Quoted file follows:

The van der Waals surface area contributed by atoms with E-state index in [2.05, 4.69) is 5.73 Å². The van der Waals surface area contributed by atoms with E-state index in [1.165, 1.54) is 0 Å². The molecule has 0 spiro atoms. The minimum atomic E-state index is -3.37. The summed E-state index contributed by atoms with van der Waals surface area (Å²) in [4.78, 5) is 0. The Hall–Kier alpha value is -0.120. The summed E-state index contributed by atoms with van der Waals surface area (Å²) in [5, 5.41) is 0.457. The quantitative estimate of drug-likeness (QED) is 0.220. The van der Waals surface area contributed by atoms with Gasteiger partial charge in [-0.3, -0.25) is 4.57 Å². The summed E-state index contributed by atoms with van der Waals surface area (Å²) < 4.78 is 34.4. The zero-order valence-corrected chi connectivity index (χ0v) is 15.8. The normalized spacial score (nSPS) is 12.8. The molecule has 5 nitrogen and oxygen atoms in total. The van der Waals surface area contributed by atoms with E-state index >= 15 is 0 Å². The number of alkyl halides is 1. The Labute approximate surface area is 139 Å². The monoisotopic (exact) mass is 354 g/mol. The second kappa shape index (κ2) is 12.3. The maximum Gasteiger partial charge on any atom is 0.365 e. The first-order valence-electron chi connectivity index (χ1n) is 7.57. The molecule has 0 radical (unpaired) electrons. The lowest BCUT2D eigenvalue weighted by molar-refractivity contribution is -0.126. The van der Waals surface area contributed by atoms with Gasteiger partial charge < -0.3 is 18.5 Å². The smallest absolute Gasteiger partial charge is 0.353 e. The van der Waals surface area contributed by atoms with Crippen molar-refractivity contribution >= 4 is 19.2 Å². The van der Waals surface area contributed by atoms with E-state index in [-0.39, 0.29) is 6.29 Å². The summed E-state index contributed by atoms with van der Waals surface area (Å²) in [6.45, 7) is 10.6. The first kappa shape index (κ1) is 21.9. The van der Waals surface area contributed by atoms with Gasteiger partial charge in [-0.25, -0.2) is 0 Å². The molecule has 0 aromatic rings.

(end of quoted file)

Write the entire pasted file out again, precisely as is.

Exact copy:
The van der Waals surface area contributed by atoms with E-state index in [2.05, 4.69) is 5.73 Å². The van der Waals surface area contributed by atoms with E-state index in [1.165, 1.54) is 0 Å². The molecule has 0 spiro atoms. The minimum atomic E-state index is -3.37. The summed E-state index contributed by atoms with van der Waals surface area (Å²) in [4.78, 5) is 0. The Hall–Kier alpha value is -0.120. The summed E-state index contributed by atoms with van der Waals surface area (Å²) in [5, 5.41) is 0.457. The quantitative estimate of drug-likeness (QED) is 0.220. The van der Waals surface area contributed by atoms with Gasteiger partial charge in [-0.3, -0.25) is 4.57 Å². The summed E-state index contributed by atoms with van der Waals surface area (Å²) < 4.78 is 34.4. The zero-order valence-corrected chi connectivity index (χ0v) is 15.8. The normalized spacial score (nSPS) is 12.8. The molecule has 5 nitrogen and oxygen atoms in total. The van der Waals surface area contributed by atoms with E-state index >= 15 is 0 Å². The number of alkyl halides is 1. The Labute approximate surface area is 139 Å². The monoisotopic (exact) mass is 354 g/mol. The second kappa shape index (κ2) is 12.3. The maximum Gasteiger partial charge on any atom is 0.365 e. The first-order valence-electron chi connectivity index (χ1n) is 7.57. The molecule has 0 radical (unpaired) electrons. The lowest BCUT2D eigenvalue weighted by molar-refractivity contribution is -0.126. The van der Waals surface area contributed by atoms with Gasteiger partial charge < -0.3 is 18.5 Å². The smallest absolute Gasteiger partial charge is 0.353 e. The van der Waals surface area contributed by atoms with Crippen molar-refractivity contribution >= 4 is 19.2 Å². The van der Waals surface area contributed by atoms with E-state index in [-0.39, 0.29) is 6.29 Å². The summed E-state index contributed by atoms with van der Waals surface area (Å²) in [6.45, 7) is 10.6. The first kappa shape index (κ1) is 21.9. The van der Waals surface area contributed by atoms with Gasteiger partial charge in [-0.25, -0.2) is 0 Å². The molecule has 0 aromatic rings.